As my students learn about Socrates, countless avenues of discussion open up. Time does not permit a deep enough study, so here are three raw ideas inspired by Socrates: taking a stand, the truth of history, and the power of questions. Have fun!
At our school, 6th graders participate in an annual egg drop. To increase the rigor, I looked for unique scientific roles and came up with three: designing a parachute to slow the egg’s descent, testing materials to pack inside the structure, and developing the structure itself. Each of these roles will be developed into a scientific discipline.
Think Like A Disciplinarian is a method for teaching students to approach concepts from an expert’s point of view. You’ll expose you class to new modes of thinking, teach subject–specific language, and develop questions that delve deeper into problems. As a bonus, students will learn about potential careers.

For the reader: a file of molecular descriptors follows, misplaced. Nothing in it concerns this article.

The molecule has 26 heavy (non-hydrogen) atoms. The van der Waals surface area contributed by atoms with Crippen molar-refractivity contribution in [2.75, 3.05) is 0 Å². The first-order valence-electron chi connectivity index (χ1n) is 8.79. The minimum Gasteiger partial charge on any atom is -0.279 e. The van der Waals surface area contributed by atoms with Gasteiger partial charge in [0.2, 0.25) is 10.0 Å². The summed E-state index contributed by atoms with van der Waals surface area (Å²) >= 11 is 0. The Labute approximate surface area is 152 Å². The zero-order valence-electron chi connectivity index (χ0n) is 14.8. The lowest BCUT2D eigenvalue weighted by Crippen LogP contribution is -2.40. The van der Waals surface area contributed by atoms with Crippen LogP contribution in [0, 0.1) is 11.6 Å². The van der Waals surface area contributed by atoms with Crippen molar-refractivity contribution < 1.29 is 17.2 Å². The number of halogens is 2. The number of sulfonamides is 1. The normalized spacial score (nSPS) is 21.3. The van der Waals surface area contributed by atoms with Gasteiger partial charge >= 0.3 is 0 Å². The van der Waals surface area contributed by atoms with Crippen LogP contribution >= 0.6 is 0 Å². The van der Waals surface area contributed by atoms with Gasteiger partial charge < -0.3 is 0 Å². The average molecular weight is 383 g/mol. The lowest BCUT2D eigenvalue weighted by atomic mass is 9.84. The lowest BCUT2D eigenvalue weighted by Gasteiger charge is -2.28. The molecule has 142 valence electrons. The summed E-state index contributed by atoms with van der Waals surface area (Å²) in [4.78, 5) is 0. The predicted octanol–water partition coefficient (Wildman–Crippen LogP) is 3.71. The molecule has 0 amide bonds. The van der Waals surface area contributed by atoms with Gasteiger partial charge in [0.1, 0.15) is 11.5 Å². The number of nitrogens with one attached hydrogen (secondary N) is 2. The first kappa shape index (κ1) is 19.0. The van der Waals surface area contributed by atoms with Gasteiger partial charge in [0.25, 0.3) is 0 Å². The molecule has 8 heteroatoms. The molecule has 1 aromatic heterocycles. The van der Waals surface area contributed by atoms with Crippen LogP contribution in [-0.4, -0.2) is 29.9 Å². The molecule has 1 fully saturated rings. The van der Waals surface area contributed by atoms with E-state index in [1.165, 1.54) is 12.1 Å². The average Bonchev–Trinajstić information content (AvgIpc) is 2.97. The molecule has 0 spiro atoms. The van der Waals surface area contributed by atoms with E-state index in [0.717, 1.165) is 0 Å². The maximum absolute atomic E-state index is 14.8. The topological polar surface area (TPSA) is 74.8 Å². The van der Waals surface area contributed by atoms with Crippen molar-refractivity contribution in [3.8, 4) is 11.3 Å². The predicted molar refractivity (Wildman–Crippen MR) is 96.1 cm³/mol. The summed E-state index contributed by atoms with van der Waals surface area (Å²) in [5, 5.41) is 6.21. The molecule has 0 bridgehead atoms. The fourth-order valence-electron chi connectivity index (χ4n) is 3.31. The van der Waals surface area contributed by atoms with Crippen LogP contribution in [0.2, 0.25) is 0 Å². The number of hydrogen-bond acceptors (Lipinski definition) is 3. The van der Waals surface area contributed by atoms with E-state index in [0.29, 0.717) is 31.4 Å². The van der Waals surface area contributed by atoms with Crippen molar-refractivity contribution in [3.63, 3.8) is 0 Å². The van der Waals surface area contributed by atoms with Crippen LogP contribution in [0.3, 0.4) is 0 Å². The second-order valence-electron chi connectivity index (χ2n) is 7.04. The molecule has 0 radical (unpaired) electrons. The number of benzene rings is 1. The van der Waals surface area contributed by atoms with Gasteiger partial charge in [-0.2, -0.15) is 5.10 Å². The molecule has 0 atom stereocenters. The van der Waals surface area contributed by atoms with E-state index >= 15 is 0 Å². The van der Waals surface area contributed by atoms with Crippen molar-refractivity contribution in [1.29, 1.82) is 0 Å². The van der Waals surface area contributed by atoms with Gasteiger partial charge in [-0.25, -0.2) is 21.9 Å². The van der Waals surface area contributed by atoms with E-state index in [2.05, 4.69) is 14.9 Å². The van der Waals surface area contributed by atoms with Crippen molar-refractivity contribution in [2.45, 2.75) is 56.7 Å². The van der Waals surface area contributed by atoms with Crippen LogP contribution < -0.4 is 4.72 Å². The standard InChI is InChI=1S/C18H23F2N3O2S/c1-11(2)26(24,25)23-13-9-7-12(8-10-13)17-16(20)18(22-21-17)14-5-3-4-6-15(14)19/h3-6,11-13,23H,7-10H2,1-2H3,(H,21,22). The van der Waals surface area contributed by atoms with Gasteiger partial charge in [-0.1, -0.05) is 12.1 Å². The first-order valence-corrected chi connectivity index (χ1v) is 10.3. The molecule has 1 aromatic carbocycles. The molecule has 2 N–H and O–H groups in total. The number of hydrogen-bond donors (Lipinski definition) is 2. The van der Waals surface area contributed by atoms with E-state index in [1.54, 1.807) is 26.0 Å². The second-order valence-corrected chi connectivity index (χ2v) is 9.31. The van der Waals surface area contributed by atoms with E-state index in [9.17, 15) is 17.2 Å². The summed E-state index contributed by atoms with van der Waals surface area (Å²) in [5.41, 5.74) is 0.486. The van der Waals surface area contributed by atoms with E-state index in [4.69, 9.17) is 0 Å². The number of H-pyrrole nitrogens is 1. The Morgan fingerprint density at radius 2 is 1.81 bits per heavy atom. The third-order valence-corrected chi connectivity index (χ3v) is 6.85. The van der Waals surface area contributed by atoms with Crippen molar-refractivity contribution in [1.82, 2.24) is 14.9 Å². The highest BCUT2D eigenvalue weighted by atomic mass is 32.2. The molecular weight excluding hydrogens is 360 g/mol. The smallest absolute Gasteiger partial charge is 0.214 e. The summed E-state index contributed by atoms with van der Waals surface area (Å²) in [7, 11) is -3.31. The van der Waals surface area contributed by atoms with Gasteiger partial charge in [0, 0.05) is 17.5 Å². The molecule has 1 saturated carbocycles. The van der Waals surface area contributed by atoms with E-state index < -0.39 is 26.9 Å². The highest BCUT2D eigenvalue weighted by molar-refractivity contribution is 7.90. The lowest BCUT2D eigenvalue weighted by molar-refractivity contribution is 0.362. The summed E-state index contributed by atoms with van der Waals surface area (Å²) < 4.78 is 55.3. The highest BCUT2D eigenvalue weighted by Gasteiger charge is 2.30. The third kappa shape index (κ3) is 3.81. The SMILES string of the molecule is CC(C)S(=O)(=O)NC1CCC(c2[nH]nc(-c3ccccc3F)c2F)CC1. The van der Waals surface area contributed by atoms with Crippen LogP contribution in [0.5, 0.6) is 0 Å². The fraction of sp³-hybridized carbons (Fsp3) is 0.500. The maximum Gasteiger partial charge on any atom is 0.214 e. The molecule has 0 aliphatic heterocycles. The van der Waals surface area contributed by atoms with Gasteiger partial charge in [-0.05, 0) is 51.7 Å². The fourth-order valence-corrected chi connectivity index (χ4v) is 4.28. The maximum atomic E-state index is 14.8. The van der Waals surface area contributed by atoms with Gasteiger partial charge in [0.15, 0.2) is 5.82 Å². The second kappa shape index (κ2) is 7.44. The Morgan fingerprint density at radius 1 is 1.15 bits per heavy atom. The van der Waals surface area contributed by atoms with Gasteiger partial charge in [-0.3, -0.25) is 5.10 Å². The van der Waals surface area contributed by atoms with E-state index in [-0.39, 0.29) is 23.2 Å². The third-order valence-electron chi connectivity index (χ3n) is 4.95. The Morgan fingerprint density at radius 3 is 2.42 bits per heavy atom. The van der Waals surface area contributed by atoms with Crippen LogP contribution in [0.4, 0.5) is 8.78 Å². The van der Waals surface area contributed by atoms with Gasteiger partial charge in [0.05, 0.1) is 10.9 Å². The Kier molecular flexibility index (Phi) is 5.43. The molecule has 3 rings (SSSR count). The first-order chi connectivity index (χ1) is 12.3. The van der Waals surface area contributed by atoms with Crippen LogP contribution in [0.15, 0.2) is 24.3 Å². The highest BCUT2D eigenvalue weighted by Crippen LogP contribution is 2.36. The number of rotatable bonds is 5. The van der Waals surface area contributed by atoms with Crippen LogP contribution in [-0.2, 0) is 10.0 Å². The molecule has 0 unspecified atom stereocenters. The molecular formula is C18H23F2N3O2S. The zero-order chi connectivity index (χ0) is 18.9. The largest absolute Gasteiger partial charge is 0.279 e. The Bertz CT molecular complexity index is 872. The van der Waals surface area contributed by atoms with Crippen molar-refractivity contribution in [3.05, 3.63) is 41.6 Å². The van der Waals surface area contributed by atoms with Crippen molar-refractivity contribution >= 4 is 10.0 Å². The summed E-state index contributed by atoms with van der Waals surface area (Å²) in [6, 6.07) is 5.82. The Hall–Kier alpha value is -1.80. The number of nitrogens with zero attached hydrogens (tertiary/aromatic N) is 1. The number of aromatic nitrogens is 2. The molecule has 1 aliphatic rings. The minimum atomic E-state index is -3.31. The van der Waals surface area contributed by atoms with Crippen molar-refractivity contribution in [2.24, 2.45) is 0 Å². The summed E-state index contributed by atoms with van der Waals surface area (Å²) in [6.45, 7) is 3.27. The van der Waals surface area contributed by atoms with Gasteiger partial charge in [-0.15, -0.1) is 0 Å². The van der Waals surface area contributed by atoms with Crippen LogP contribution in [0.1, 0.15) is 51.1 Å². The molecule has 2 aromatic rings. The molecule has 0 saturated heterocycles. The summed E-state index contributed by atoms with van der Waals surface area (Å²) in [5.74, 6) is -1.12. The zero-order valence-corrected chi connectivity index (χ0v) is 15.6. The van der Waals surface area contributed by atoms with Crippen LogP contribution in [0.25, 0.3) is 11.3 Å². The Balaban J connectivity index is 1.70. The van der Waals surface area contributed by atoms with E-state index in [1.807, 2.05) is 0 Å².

Like all HM comprehension skills, “Making Inferences” appears yearly beginning in kindergarten, so I know my 6th graders have had practice, and may have mastered, the skill. To differentiate, I turned to Sandra Kaplan’s model of “thinking like a disciplinarian.” Students will be expected to think from the perspective of an expert, making well-informed inferences.
Looking to help your students go deeper into literature? One technique is to teach your GATE students to “Think Like A Disciplinarian.” This idea, developed by Dr. Sandra Kaplan at USC, teaches students to analyze ideas from the point of view of a specific profession or discipline.